http://www.news-leader.com/story/news/local/ozarks/2017/07/15/pokin-around-he-knew-watching-naked-and-afraid-he-had-tick-inside-eyelid/472178001/ Steve Pokin, Spokin@NEWS-LEADER.COM July 15, 2017
Pokin Around: He knew from watching ‘Naked and Afraid’ he had a tick on inside of eyelid
Jim Coyle has been bitten by ticks hundreds of times in his 47 years. But never like this.
He thinks he was bit on the Fourth of July. He spent the holiday with girlfriend Cara Dee Stucke and others on his 9 acres in Northview, in Webster County.
He was in the yard that day.
“But I wasn’t rolling around in the grass or anything,” he says.
He also did some woodworking.
“There was some sawdust,” he explains.
He returned to work July 5 here at the News-Leader, where he is a senior computer analyst.
“My eye was irritated,” he says. “It was very annoying.”
He first thought it might be from the sawdust. But he could not spot anything on his eyeball. Then, he started thinking tick bite.
The only reason he even considered it might be a tick bite is because he is a fan of the reality TV show “Naked and Afraid,” on the Discovery Channel. In the show, two people — a man and a woman — meet for the first time and must survive in the wilderness for 21 days. Naked.
“I had recently seen a woman on the show get a tick bite in the eye,” Coyle tells me. “I told the kids about that show on the Fourth and when I said the next day I thought I had a tick bite in my eye they thought I was kidding.”
His girl friend, Stucke, a professional photographer, stopped by to see him at work on July 5.
Coyle rolled back the top eyelid of his left eye and there it was — an embedded tick.
“Since she’s a photographer she said, ‘I have to have a picture,'” Coyle says.
He put that photo on his Facebook page, which is where I saw it and immediately went, “Eeewwww, gross.”
He quickly called Heffington Optical Company, which is near the News-Leader on West Chestnut Expressway, and snagged an appointment that afternoon.
First, the optometrist put anesthetic eye drops in Coyle’s left eye. It took Dr. Charles Hornby about 15 seconds to remove the tick, which did not let go easily.
“He then handed me a tissue,” Coyle says. “He told me my eye was bleeding.”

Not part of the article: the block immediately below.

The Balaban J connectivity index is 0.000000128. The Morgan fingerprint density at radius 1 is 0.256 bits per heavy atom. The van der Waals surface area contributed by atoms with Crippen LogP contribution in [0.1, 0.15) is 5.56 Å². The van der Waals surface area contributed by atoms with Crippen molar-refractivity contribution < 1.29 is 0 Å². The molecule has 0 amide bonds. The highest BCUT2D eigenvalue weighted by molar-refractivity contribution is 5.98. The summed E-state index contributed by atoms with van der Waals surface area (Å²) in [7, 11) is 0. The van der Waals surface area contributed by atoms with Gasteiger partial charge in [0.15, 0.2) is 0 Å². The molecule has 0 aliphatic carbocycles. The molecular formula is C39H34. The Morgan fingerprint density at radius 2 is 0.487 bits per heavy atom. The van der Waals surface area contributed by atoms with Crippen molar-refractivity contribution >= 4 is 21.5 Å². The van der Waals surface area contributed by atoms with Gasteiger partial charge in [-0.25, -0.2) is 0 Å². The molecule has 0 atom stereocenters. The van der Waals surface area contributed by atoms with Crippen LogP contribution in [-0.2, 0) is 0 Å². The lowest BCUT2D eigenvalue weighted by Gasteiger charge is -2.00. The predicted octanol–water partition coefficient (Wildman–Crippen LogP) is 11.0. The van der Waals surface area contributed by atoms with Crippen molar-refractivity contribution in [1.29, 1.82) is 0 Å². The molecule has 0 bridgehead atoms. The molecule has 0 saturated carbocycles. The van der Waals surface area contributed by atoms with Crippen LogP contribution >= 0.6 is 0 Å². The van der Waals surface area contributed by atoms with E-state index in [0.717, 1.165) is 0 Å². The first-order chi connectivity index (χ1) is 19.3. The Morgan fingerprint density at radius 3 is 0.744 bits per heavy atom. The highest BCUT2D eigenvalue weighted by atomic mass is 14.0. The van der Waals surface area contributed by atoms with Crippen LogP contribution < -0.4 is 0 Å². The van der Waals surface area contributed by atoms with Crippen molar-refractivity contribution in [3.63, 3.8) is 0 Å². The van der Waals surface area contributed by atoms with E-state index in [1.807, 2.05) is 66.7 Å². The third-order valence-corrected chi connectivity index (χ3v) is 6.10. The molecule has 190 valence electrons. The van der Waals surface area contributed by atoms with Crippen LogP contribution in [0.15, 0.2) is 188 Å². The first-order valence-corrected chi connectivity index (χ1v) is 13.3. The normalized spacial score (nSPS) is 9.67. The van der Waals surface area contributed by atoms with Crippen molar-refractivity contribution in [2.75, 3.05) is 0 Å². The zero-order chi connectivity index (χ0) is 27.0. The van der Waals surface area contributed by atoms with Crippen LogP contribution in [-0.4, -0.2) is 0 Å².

According to Coyle, Hornby said that over the years he has removed countless bugs from the eyes of motorcycle riders. But never before had he dislodged a tick from the inside of an eyelid.
Coyle says that as a hiker and a former Boy Scout leader — as well as a horse rider who has ridden through tall grass — he has been bitten many of times, several times a year.
I found that strange. I told him I don’t recall ever being bitten by a tick. He found that strange.
The mosquitoes love me, as do chiggers.
In fact, Coyle says, after a tick bit him in 2014 he contracted Rocky Mountain spotted fever.
According to the Mayo Clinic Rocky Mountain spotted fever is a bacterial infection. Without prompt treatment, it can cause serious damage to internal organs, such as the kidneys and heart.
Although it was first identified in the Rocky Mountains, the infection is commonly found in the southeastern part of the United States.
Early symptoms include severe headache and high fever. A rash usually appears on the wrists and ankles. The infection responds well to prompt treatment with antibiotics.
In 2014, Coyle says, his fever spiked at 105. He had intense joint pain for six weeks before full recovery.
I remember that. I had just started the News-Leader Running Club on Mondays after work.
In those early days, Coyle ran with us a couple of times.
“I stopped because of the joint pain,” he tells me. “And because I really don’t like running.”
These are the views of Steve Pokin, the News-Leader’s columnist. Pokin has been at the paper five years and over the course of his career has covered just about everything — from courts and cops to features and fitness. He can be reached at 836-1253, email@example.com, on Twitter @stevepokinNL or by mail at 651 N. Boonville, Springfield, MO 65806.